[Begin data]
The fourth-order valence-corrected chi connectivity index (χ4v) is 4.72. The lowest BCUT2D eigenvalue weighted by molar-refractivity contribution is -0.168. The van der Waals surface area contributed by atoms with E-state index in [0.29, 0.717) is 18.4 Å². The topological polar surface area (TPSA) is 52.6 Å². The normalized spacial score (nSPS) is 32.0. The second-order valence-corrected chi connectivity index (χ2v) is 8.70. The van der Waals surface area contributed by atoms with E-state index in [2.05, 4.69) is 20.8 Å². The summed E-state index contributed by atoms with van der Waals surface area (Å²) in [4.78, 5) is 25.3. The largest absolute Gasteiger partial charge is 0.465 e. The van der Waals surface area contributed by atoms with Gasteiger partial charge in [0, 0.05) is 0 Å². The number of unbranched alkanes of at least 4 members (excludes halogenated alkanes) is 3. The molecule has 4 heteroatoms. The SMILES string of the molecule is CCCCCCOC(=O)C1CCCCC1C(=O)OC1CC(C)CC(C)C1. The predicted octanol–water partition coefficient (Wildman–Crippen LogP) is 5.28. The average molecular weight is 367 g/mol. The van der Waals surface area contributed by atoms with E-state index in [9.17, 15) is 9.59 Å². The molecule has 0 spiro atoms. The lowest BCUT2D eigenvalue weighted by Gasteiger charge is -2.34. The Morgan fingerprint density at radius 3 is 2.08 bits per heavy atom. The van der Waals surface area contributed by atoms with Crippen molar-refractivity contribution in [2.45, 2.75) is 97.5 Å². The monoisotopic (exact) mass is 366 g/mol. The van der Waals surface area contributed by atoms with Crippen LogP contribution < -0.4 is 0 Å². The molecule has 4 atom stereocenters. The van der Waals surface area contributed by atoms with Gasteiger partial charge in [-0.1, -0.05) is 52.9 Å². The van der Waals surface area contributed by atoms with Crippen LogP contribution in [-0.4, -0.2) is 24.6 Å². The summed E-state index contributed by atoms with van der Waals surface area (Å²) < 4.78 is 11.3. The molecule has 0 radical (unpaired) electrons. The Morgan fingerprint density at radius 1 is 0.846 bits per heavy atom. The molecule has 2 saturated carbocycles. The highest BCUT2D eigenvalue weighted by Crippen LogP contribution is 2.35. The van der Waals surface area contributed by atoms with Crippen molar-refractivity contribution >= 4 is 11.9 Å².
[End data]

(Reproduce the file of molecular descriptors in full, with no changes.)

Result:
The fourth-order valence-corrected chi connectivity index (χ4v) is 4.72. The lowest BCUT2D eigenvalue weighted by molar-refractivity contribution is -0.168. The van der Waals surface area contributed by atoms with E-state index in [0.29, 0.717) is 18.4 Å². The topological polar surface area (TPSA) is 52.6 Å². The normalized spacial score (nSPS) is 32.0. The second-order valence-corrected chi connectivity index (χ2v) is 8.70. The van der Waals surface area contributed by atoms with E-state index in [2.05, 4.69) is 20.8 Å². The summed E-state index contributed by atoms with van der Waals surface area (Å²) in [4.78, 5) is 25.3. The largest absolute Gasteiger partial charge is 0.465 e. The van der Waals surface area contributed by atoms with Gasteiger partial charge in [0, 0.05) is 0 Å². The number of unbranched alkanes of at least 4 members (excludes halogenated alkanes) is 3. The molecule has 4 heteroatoms. The SMILES string of the molecule is CCCCCCOC(=O)C1CCCCC1C(=O)OC1CC(C)CC(C)C1. The predicted octanol–water partition coefficient (Wildman–Crippen LogP) is 5.28. The average molecular weight is 367 g/mol. The van der Waals surface area contributed by atoms with E-state index in [9.17, 15) is 9.59 Å². The molecule has 0 spiro atoms. The lowest BCUT2D eigenvalue weighted by Gasteiger charge is -2.34. The Morgan fingerprint density at radius 3 is 2.08 bits per heavy atom. The van der Waals surface area contributed by atoms with Crippen molar-refractivity contribution in [2.45, 2.75) is 97.5 Å². The monoisotopic (exact) mass is 366 g/mol. The van der Waals surface area contributed by atoms with Crippen LogP contribution < -0.4 is 0 Å². The molecule has 4 atom stereocenters. The van der Waals surface area contributed by atoms with Gasteiger partial charge in [-0.1, -0.05) is 52.9 Å². The van der Waals surface area contributed by atoms with Crippen LogP contribution in [-0.4, -0.2) is 24.6 Å². The summed E-state index contributed by atoms with van der Waals surface area (Å²) < 4.78 is 11.3. The molecule has 0 radical (unpaired) electrons. The Morgan fingerprint density at radius 1 is 0.846 bits per heavy atom. The molecule has 2 saturated carbocycles. The highest BCUT2D eigenvalue weighted by Crippen LogP contribution is 2.35. The van der Waals surface area contributed by atoms with Crippen molar-refractivity contribution >= 4 is 11.9 Å².